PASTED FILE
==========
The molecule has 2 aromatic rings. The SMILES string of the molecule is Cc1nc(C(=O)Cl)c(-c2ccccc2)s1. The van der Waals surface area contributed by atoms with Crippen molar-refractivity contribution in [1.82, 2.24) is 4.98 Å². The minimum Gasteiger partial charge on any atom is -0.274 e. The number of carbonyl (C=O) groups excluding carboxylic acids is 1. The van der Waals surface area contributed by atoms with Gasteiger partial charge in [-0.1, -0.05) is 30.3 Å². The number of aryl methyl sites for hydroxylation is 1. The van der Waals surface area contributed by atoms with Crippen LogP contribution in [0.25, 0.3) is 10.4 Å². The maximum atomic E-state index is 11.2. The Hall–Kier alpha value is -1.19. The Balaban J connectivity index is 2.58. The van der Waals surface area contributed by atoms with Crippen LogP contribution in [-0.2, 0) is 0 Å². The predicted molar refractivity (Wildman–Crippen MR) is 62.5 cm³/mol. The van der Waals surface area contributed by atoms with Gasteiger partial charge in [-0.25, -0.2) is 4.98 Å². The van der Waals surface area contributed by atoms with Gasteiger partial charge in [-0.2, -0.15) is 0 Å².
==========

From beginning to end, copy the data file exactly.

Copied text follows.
The molecule has 2 aromatic rings. The SMILES string of the molecule is Cc1nc(C(=O)Cl)c(-c2ccccc2)s1. The van der Waals surface area contributed by atoms with Crippen molar-refractivity contribution in [1.82, 2.24) is 4.98 Å². The minimum Gasteiger partial charge on any atom is -0.274 e. The number of carbonyl (C=O) groups excluding carboxylic acids is 1. The van der Waals surface area contributed by atoms with Gasteiger partial charge in [-0.1, -0.05) is 30.3 Å². The number of aryl methyl sites for hydroxylation is 1. The van der Waals surface area contributed by atoms with Crippen LogP contribution in [0.25, 0.3) is 10.4 Å². The maximum atomic E-state index is 11.2. The Hall–Kier alpha value is -1.19. The Balaban J connectivity index is 2.58. The van der Waals surface area contributed by atoms with Crippen LogP contribution in [-0.2, 0) is 0 Å². The predicted molar refractivity (Wildman–Crippen MR) is 62.5 cm³/mol. The van der Waals surface area contributed by atoms with Gasteiger partial charge in [-0.25, -0.2) is 4.98 Å². The van der Waals surface area contributed by atoms with Gasteiger partial charge in [-0.2, -0.15) is 0 Å².